In all professions, there is a certain speak, a verbage, a set of acronyms, phrases, whathaveyou that set apart those who are in that particular field from those who aren't. From a doctor to an engineer to a coach to a teacher, heck even a truck driver, when each of these folks are in the biz, they speak the dialect.
The same goes with farming, and there are times now that I have to catch myself for becoming snobby when some one uses the "wrong" term for something "farmy." For example, this is the time of year we process steers for beef. We did this last summer, too, and every time I heard one of our satisfied customers comment on the "cow," I caught myself snickering. COW??? How's the cow? Silly, silly city-folks, this is not a cow (which is actually a female), it's a steer (which is a male), and most correctly, it's a beef that is being processed, not a cow. After ten minutes at the locker plant, this steer becomes a beef, no longer living, but now being processed for our enjoyment and nourishment.
However, why should I be snickering? Wasn't I just the one not knowing the difference a mere month or two ago?
But where does that leave me? Am I an expert now? Have I crossed over from being a young padiwon learner to a Jedi Farmer of sorts?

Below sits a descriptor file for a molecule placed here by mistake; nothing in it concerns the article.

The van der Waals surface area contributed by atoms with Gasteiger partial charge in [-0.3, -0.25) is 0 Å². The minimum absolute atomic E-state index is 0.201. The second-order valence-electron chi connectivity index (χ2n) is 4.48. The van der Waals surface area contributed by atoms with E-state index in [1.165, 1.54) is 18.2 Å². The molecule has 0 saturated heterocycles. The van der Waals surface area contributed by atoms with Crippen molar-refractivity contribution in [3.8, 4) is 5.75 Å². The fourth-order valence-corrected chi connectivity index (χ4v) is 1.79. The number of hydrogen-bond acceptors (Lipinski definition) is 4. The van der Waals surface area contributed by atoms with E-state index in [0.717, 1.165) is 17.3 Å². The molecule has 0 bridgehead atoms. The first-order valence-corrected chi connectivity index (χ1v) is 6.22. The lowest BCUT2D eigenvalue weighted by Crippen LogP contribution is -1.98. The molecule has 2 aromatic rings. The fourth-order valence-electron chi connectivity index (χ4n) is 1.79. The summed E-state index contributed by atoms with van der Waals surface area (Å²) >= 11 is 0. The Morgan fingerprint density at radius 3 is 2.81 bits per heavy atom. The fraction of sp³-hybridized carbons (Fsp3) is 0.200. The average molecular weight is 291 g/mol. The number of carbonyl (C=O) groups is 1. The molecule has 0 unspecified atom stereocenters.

Although I know the difference between a cow and a steer and a beef, I still have so, so much to learn. And that's why, I'm kind of freaking out about my month of August.
As a part of the Illinois Farm Families campaign, I am helping out at a few events. One for just moms with questions about agriculture in a quiet, kid-friendly (maybe that's an oxymoron) coffee bar in Chicago, and another is at the Daley Plaza Farmer's Market, also in Chicago. Thankfully, the moms having coffee and those unsuspecting farmer's market patrons will- hopefully- not be fluent in farm-speak, but the other agricultural representatives will. GASP!!! Another moment for me of, "WHY AM I HERE?"
I'm practicing, however. I'm brushing up on my new language, and will try not to sound like a moron when asked a question. I'm also planning my outfits, so as to look like I'm not too "downstate," but not so fancy that I look like I'm trying too hard. Black pants, it is!
Anyway, my point is, any one can learn to talk the talk, it's figuring out how to talk it in a way that people understand and care about what you're saying is what is most important.
That, and what shoes to be wearing while you're talking!